In 2009, two independent laboratories reported that anti-angiogenic therapies stimulated metastasis [79, 80]. More recently a similar response was found with the same drug in liver cancer [81]. Overinterpretation of these results should be cautioned. One of the drugs used was sunitinib, which is a receptor tyrosine kinase inhibitor of the VEGFR and PDGFR that targets multiple cell types in the tumor microenvironment in addition to tumor-associated EC and pericytes. Sunitinib was given at a high dose of 120 mg/kg. The experiment was designed such that the sunitinib was given prior to tumor injection as a “conditioning” [79]. Under these circumstances, there is no tumor at the time of drug delivery, therefore there is no angiogenesis to inhibit. Rather, the drug was actually used to treat normal EC in the lung, which may then be called anti-vascular therapy. Regardless, when tumor cells were injected intravenously into the mouse pre-treated with sunitinib, greater numbers of tumor cells were able to colonize the lungs and establish experimental metastases. Our interpretation of these results is that high doses of a kinase inhibitor of the VEGF pathway in normal mice is likely to result in the blocking of VEGF survival signals and subsequent EC drop-out. The “damaged” lung vessels may have been more easily traversed by the tumor cells, resulting in lung colonization. Increased metastasis was not found when sunitinib was given at later time points [79]. These types of experimental conditions are unlikely to occur in the clinic, as patients are not given this drug prophylactically.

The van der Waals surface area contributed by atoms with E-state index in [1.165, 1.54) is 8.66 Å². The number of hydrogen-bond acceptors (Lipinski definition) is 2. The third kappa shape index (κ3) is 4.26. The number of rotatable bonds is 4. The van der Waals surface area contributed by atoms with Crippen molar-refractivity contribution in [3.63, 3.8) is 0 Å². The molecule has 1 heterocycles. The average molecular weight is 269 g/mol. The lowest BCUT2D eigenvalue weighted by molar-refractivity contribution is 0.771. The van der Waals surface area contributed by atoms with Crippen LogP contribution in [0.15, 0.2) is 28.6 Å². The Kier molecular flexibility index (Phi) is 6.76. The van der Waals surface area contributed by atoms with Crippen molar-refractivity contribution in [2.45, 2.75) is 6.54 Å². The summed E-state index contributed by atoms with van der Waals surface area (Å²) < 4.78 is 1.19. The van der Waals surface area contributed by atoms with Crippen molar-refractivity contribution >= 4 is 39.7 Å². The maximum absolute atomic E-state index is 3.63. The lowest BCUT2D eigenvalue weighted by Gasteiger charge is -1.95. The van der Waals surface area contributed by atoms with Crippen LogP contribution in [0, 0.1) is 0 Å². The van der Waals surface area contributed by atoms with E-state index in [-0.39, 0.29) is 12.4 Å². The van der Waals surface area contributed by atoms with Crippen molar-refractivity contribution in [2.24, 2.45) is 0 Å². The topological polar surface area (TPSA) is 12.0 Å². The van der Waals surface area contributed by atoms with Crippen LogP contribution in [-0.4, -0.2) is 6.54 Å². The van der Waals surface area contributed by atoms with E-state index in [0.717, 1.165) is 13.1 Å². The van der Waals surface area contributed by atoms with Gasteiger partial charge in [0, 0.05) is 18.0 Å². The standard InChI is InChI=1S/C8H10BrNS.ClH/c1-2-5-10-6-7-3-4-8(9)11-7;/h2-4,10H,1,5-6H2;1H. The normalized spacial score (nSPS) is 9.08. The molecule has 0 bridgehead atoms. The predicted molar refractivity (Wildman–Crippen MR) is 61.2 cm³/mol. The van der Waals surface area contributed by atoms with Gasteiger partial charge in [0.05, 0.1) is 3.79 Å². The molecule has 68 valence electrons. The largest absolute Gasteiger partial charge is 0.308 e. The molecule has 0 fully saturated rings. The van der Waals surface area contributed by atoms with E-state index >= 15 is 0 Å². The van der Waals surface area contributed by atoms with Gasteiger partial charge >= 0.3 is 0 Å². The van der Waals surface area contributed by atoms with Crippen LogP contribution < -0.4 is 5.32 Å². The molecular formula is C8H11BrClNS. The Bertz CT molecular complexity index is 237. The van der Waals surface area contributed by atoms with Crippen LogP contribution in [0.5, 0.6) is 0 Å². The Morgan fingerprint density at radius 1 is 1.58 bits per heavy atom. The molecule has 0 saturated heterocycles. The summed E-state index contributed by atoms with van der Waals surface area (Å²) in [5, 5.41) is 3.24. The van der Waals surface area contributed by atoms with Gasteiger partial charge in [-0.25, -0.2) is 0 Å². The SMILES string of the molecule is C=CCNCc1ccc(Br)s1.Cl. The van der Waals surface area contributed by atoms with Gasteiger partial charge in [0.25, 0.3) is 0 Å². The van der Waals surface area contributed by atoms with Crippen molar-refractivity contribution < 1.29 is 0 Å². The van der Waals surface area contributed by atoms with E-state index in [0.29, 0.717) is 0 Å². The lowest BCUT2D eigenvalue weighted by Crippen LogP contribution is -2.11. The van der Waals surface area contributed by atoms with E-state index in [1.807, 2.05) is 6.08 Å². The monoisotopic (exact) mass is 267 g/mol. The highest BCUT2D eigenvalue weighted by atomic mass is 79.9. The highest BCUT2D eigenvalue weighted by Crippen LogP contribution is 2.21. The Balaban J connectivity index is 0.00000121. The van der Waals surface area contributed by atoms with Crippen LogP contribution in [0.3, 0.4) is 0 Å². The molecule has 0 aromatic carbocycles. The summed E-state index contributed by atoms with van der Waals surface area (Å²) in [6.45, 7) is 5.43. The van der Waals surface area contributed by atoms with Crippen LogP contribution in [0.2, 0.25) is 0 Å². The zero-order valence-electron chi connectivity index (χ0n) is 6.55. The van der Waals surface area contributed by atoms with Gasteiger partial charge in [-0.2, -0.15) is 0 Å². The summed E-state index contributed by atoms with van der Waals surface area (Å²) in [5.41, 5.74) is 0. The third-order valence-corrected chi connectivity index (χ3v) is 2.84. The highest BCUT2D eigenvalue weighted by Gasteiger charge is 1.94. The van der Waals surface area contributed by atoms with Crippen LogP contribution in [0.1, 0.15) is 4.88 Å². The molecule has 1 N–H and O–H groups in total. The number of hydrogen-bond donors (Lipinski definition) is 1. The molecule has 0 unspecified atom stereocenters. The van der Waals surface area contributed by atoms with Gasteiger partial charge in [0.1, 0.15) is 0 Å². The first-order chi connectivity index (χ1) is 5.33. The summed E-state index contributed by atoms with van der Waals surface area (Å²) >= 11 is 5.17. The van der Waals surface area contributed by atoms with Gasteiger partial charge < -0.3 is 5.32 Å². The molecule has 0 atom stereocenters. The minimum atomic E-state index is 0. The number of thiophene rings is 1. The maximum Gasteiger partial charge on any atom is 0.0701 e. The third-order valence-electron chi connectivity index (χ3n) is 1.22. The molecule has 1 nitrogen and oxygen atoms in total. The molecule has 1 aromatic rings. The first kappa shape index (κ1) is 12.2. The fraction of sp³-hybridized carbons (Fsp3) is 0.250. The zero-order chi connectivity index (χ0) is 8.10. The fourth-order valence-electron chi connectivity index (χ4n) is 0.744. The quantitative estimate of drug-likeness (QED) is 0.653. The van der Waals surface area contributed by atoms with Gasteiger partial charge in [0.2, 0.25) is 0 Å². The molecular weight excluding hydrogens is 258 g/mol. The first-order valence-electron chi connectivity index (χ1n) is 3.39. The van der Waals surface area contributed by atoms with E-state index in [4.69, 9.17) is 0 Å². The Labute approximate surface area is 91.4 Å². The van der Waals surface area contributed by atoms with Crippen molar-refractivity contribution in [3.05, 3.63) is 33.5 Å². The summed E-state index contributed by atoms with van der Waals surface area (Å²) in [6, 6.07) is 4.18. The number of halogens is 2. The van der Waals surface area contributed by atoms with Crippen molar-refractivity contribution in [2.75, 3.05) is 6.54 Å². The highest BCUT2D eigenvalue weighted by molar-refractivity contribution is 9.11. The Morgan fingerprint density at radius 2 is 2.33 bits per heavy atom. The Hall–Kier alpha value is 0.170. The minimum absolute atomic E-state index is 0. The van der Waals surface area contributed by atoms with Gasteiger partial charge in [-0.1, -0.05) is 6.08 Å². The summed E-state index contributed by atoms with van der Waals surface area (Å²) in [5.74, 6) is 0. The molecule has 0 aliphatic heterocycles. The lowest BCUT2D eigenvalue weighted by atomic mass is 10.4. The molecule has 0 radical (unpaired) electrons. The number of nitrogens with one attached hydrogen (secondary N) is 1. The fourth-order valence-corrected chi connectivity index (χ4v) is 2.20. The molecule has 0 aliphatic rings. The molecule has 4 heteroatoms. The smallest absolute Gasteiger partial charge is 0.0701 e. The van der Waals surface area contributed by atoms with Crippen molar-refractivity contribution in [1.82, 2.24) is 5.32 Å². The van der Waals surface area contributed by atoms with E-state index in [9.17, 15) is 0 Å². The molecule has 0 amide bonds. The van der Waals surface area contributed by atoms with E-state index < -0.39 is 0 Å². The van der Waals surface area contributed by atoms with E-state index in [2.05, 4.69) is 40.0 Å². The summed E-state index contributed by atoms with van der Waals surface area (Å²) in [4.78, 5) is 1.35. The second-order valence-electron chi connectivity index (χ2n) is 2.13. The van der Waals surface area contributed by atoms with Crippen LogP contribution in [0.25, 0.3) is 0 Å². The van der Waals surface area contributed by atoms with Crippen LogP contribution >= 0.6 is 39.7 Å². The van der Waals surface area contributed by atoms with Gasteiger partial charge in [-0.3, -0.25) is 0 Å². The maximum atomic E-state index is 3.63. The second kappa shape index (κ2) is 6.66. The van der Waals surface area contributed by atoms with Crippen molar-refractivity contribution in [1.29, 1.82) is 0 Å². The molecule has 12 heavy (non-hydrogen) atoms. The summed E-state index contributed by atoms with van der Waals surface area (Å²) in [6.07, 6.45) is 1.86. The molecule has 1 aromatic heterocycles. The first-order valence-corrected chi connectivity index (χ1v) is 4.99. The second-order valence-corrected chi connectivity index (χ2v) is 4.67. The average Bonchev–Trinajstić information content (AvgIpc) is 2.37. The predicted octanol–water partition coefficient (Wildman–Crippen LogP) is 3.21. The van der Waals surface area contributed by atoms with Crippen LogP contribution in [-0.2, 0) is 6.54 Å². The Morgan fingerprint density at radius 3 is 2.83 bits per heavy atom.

Future Directions

Cancer therapy, as used today, is most commonly used to treat metastatic disease and not primary tumors. Little work has been done to distinguish the differences between the causes, types and patterns of angiogenesis in secondary versus primary tumors. It is critical that these studies be undertaken, where possible, in patient-derived samples or in G.E.M. models of metastatic cancers. Similarly, pre-clinical studies of anti-angiogenesis therapy and evasion should always be conducted in animal models where established metastases are present. Until such studies are the norm, we are unlikely to develop angiogenesis inhibitors that are highly effective in the metastatic setting.

Acknowledgments

The authors would like to acknowledge Kristin Johnson for the graphic illustration. We thank Melissa Anderson for editing and administrative assistance. The content of this article is solely the responsibility of the authors and does not necessarily represent the official views of the National Institutes of Health. Research reported in this publication was supported by the National Cancer Institute of the National Institutes of Health under award numbers R01CA037393 (BRZ) and R21CA155728 (DRB). These studies were also supported by the Vascular Biology Program at Boston Children’s Hospital.

Footnotes

The authors declare no conflicts of interest.